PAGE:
Corns and calluses are common conditions of the feet that can be found in people of all ages, health, and activity levels. Calluses remover is our latest creation. Aside form loss of vision and problems with kidney, another important thing that diabetics should be very careful with is foot neuropathy. Corns and calluses are the terms given to patches of hard, thickened skin. Many people get affected by calluses on feet.
Unlike edible fungi or mushrooms that live on dead vegetable matter, the fungi and yeast that infect the feet are specialized dermatophytes, meaning that they only feed on keratinized tissue such as hair, skin and nails. Fungal infection in the foot can be confined to the nails and may then spread to the skin, or the other way round, starting on the skin and then infecting the nails. Other names are tinea unguium, dermatophytic onychia, dermatophytosis of the nail, or ringworm of the nail. In the case of dermatophyte fungi and yeast, small invasions are usually dealt with by your body's own natural resistance or defence mechanisms, provided you have a healthy immune system at the time. The first sign of fungal infection in the nails is a slight discolouration of the nail plate. Remember that pressure or friction is the cause of callous.
Sometimes, the pressure of the corn or callus may cause inflammation, which can result in pain, swelling and redness. The body protects skin tissues from pressure or friction damage by producing an area of hard skin. So unless the cause of the pressure or friction is found and removed, calluses and corns will continue to form. Over-the-counter treatments, such as corn plasters, can damage the healthy surrounding skin if you use them incorrectly. Look at and feel each foot for signs of injury including bruises, blisters, broken or cracked skin, hot or cold areas, corns and calluses, and discolouration. If your eyesight is poor, get someone else to check your feet for you. Tinea is a contagious fungal infection of the skin. It usually develops between the toes and along the arch of the foot.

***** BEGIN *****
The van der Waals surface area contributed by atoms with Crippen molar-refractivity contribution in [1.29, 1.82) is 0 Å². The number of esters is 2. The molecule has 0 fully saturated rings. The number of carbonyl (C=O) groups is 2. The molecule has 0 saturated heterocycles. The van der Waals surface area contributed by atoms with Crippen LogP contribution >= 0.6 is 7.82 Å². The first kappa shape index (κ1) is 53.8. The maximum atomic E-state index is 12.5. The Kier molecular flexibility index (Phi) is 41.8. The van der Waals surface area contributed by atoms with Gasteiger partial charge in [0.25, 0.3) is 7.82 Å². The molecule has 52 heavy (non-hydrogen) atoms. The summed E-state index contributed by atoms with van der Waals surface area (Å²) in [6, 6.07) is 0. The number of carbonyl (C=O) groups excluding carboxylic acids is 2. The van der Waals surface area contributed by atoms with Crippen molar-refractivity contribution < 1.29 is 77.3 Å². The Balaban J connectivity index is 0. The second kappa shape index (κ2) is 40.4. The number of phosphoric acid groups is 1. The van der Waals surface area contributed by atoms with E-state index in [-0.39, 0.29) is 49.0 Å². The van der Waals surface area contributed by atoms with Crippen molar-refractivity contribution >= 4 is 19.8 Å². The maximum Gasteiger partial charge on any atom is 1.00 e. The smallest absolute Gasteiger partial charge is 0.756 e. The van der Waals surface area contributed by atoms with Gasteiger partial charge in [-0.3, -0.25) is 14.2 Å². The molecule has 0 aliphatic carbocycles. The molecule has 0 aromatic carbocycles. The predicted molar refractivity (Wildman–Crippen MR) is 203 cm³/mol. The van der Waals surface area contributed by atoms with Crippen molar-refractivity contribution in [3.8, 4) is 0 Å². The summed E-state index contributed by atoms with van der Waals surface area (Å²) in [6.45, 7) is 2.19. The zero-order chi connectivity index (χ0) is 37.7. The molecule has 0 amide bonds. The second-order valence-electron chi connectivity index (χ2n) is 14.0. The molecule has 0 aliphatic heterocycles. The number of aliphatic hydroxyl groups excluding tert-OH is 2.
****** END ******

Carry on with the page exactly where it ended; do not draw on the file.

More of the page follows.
A clavus is a thickening of the skin due to intermittent pressure and frictional forces. The word clavus has many synonyms and innumerable vernacular terms, some of which are listed in the Table below; these terms describe the related activities that have induced clavus formation. The shape of the hands and feet are important in clavus formation. Specifically, the bony prominences of the metacarpophalangeal and metatarsophalangeal joints often are shaped in such a way as to induce overlying skin friction. Toe deformity, including contractures and claw, hammer, and mallet-shaped toes, may contribute to pathogenesis. First, you had better prepare for a basin of warm water to soak the feet every winter night.
Patients with poor vision cutting nails too deep beneath crease line can lead to skin breakage and in patients with poor blood flow to foot can lead to major amputation.Proper nail cutting techniques should be learnt,toe nails should be cut straight,not beneath creaseline. At the center of a corn is often a very dense knot of skin called a core, which is located over the area of greatest friction or pressure. Firm, dry corns that form on the upper surfaces of the toes are called hard corns. Pliable, moist corns that form between the toes are called soft corns.